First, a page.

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Queer Friends Are Good for Your Health

Queer Friends Are Good for Your Health Image

LGBT HealthLink, 3/13/2020

Queer Friends Are Good for Your Health

Futurity reported on a study finding that better health for LGBT folks was associated with having more people in their social circle who shared their sexual identity (regardless of age). Surprisingly, having more heterosexual friends and family did not make a difference for one’s health. The results underscore the importance of places like LGBT centers where LGBT folks can find a shared community.

PrEP Programs Lag Among Priority Populations

A CDC study found that of the 35 countries and regions supported by PEPFAR, only 15 had implemented PrEP access programs, and those programs lagged in providing PrEP to LGBT people and sex workers – the populations deemed most in need. Researchers note the lack of protections for LGBT people in many of these countries, and found community and stakeholder engagement, existing PrEP delivery guidelines, HIV service provider training and drug procurement systems to be key in improving uptake among that population.

HPV? There Could Be an App for That

A study of young men who have sex with men found mixed levels of knowledge on HPV and its risks, with many wanting credible and relatable sources of information. While participants reported using apps for many reasons, connecting to the health system and learning about health wasn’t among them, suggesting this could be an untapped way to share why HPV vaccination is key for queer young men.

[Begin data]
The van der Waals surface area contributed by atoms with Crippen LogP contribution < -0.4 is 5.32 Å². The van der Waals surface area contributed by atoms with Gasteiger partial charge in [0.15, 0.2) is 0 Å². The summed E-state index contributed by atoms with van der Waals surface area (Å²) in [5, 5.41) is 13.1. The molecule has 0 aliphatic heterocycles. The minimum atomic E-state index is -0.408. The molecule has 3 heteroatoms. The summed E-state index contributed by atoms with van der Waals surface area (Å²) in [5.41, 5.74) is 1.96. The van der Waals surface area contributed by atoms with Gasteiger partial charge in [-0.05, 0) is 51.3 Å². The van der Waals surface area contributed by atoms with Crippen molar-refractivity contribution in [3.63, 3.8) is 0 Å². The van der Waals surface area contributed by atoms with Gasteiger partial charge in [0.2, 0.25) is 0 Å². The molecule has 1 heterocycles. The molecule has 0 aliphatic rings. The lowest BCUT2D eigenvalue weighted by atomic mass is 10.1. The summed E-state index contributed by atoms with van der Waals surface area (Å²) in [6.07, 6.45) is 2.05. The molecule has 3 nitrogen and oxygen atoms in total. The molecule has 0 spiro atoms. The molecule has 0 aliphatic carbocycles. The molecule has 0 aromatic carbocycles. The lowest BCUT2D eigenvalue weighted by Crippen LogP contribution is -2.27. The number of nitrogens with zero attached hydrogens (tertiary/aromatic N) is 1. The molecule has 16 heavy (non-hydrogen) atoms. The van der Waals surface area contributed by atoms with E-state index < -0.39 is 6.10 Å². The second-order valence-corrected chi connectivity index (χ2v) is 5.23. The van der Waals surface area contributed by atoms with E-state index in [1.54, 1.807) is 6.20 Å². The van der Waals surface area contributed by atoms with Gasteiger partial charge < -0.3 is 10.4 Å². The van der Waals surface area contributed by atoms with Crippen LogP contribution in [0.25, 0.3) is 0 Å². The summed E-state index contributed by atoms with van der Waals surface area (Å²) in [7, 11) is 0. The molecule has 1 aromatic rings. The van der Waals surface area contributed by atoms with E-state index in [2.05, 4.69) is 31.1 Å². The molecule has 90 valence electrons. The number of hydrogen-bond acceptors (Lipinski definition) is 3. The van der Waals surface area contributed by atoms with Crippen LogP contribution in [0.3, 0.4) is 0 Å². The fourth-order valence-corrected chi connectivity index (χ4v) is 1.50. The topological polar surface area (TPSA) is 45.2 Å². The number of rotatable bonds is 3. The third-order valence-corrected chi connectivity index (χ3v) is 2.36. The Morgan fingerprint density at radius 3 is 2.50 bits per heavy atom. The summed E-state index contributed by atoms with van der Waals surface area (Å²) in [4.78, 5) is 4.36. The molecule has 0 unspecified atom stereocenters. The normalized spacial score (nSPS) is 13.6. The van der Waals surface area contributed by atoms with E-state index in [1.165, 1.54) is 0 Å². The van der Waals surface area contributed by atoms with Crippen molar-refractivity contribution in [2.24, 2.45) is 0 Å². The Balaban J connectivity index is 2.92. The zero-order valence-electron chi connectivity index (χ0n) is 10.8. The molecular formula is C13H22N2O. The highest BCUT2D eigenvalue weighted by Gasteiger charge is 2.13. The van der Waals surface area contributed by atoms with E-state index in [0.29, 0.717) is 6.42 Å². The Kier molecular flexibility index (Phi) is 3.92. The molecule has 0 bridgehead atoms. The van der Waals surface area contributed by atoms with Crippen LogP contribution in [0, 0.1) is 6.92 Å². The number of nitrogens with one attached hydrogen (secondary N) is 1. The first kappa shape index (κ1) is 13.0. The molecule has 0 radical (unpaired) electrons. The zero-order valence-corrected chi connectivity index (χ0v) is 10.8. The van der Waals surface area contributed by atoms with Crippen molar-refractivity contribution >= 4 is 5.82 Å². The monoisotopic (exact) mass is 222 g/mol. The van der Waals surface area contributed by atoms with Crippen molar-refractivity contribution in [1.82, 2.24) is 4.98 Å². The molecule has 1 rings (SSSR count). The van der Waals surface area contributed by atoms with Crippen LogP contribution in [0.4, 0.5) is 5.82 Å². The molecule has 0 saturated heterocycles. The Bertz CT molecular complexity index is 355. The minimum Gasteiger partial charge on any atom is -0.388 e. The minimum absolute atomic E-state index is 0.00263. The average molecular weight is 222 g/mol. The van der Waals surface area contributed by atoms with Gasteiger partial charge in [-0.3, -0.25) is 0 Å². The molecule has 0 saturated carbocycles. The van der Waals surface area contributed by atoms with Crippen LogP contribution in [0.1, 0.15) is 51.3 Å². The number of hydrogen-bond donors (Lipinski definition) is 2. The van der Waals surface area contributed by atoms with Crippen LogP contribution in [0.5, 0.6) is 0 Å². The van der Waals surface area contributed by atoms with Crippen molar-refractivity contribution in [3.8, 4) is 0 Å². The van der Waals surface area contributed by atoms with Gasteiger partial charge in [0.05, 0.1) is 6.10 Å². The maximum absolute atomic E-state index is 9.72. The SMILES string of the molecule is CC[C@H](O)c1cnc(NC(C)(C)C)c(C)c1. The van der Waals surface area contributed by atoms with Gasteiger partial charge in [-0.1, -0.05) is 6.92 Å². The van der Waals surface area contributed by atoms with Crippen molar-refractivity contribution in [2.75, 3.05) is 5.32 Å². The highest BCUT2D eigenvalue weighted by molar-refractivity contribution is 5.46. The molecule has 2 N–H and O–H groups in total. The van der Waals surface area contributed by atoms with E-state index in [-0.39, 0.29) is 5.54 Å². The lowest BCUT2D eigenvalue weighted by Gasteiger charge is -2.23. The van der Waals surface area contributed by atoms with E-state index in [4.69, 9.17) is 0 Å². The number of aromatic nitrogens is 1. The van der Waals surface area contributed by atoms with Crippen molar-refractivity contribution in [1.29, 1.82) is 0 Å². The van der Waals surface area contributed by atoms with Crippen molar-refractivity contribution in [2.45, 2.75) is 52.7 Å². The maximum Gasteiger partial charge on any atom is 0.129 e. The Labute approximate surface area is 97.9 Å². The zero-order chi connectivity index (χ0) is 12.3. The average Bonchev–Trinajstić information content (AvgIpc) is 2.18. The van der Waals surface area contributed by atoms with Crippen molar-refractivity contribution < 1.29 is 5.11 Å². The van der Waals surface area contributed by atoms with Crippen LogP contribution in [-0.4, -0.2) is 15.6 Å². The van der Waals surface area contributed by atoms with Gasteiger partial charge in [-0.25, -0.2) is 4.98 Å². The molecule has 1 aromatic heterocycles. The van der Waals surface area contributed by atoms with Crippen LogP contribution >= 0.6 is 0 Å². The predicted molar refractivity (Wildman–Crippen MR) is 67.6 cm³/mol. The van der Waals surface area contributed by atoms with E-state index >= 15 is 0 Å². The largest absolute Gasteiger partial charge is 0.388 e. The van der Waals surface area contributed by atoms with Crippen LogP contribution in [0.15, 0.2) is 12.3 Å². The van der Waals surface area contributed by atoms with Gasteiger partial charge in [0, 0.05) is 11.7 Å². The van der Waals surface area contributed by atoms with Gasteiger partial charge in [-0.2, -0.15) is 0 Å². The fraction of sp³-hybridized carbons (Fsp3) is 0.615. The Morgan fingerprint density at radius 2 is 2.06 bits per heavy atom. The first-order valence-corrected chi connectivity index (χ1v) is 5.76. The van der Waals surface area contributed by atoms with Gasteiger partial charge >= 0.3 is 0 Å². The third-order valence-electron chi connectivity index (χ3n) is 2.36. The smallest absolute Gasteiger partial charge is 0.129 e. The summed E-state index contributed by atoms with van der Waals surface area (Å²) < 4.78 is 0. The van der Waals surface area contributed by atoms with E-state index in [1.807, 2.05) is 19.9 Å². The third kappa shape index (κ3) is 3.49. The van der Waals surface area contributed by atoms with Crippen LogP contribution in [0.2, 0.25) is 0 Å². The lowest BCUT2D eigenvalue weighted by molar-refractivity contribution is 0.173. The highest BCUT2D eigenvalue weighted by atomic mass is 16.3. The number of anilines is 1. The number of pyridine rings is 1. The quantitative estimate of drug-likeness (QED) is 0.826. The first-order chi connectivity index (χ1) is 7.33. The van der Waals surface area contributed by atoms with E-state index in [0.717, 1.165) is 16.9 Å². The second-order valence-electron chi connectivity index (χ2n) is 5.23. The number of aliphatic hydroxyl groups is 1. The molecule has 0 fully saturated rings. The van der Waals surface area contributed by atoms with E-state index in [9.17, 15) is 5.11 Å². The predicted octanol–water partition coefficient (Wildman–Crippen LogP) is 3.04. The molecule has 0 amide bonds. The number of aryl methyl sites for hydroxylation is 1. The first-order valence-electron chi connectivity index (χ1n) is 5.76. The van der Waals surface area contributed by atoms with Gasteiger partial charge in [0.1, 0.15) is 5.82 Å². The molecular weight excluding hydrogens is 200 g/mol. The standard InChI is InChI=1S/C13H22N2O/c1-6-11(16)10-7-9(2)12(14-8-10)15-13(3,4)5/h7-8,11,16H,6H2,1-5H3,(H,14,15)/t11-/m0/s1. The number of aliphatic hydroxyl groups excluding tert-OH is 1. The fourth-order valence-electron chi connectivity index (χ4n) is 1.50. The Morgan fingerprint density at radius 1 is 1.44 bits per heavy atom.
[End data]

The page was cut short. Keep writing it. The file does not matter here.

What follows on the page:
Conversion Therapy Ban Breaches the South

NC Policy Watch reported that Virginia has become the first state in the South to ban so-called “conversion therapy” on LGBT minors, making it the 20th state to do so but the first in its region. North Carolina, meanwhile, has banned coverage of the discredited practice by government-funded healthcare, but has seen a bill to totally ban the practice on minors stalled in its legislature.

Court Rules for Inclusive Care

Seattle Times reported that a federal court has sided with a transgender woman in Alaska who was denied health insurance coverage of medically-necessary, transition-related care. The judge said it was discriminatory to deny transgender folks the same type of care that would be covered for a cisgender person, a fact that the woman said was traumatizing and stigmatizing as she sought needed care.

Syringe Sharing Risks Spreading HIV

The CDC published a special report on HIV among people who inject drugs, a population that has grown with the opioid epidemic. They found that sharing of syringes – a leading cause of the spread of HIV – was most common among young adults: of those people 18-29, who inject drugs, having done so. They also found that the South was lagging behind the rest of the U.S. in providing clean syringes to those who need them. People who inject drugs should get tested for HIV at least once a year.

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